Fallen leaves mixed with hosta, coleus, Rozanne geraniums, heucheras, ferns and long-lasting annual flowers make a glorious tapestry in your fall garden, says Jan Johnsen, a New York-based landscape designer.
Annuals have to be replaced seasonally but perennial plants like these hostas and heucheras will come back year after year and eventually grow to fill out your garden (Wade's garden is still relatively young). The cost savings is clear, says Wade: fill your yard with smaller (cheaper) perennials and you only have to plant once.
The colorful foliage of coral bells (Heuchera) adds texture and interest to the spring, summer and fall garden — and winter in warm climates. Here, 'Marmalade' is a blend of deep gold and hot pink. Give heucheras moist, well-drained soil, part to full shade in the South. USDA Zones 4 to 9.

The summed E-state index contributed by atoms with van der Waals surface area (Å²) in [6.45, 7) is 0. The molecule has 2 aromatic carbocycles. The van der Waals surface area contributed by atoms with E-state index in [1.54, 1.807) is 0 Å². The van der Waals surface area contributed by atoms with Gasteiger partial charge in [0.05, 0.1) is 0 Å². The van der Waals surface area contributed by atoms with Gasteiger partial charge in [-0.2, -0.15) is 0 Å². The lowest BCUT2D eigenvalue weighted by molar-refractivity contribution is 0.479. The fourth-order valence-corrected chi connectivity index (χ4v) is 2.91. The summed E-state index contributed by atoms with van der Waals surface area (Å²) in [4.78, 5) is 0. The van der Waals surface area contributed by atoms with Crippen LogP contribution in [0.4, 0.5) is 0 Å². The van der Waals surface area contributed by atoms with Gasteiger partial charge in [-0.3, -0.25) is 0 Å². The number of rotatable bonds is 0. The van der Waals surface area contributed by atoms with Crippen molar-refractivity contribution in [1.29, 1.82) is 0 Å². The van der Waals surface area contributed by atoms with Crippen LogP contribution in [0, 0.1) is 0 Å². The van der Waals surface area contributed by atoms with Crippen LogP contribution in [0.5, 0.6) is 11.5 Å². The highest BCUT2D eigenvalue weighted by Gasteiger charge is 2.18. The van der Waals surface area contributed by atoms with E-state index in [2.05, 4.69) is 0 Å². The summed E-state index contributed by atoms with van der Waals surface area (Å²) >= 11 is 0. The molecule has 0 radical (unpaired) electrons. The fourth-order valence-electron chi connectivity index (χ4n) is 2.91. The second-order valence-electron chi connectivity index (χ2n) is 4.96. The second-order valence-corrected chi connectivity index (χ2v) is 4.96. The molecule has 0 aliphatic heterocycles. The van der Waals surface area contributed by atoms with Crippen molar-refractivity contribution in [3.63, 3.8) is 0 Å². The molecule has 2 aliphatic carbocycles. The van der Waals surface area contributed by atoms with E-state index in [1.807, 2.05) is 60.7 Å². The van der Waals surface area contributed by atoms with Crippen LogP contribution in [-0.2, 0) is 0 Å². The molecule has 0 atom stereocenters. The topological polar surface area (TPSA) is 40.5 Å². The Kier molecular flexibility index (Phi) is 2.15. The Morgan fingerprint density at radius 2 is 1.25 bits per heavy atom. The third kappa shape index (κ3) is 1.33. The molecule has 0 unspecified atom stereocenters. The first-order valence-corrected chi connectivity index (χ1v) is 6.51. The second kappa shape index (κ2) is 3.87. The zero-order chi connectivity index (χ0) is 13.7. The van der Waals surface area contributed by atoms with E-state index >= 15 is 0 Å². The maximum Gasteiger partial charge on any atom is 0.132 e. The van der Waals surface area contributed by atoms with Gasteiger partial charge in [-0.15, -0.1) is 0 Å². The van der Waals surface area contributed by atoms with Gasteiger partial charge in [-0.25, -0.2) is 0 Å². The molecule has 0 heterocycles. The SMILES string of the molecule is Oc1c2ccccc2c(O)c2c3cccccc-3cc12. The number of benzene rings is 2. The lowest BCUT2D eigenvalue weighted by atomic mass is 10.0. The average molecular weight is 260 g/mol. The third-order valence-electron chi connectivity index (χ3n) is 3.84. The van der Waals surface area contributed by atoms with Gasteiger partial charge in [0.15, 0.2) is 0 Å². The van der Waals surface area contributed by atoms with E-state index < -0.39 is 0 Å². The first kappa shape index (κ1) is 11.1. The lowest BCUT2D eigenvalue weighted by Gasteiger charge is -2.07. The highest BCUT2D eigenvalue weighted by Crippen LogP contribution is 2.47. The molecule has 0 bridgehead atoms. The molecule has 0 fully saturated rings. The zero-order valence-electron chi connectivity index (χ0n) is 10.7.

While you don't often see heucheras grown as houseplants, these low-light perennials can be potted up in fall and briefly enjoyed indoors. Just be sure to return them to the garden when the weather warms back up. The plants, also known as coral bells, bloom in spring, so give them the cool, spring-like temperatures they prefer. They'll also benefit from being housed in a deep pot, rather than a shallow one. Shown here: heuchera 'Mint Julep'
Also known as coralbells, heucheras bring season-long color to the garden and vase with their tinted leaves. Look for heuchera in a host of shades, including gold, purple, lime green, burgundy, almost black and silver. In the garden, heuchera is versatile, growing in full sun to full shade. Some varieties have a specific light preference, so be sure to read the plant tag prior to purchase. Use heuchera leaves to add color to arrangements, or pick the airy flower spikes. Blossoms appear from early to midsummer, depending on variety. Deer-resistant plants grow 6 to 8 inches tall by 10 to 12 inches wide. Hardy in Zones 4-9. Good vase companions for heuchera: gas plant, Oriental lily, hosta leaves, zinnia and anise hyssop.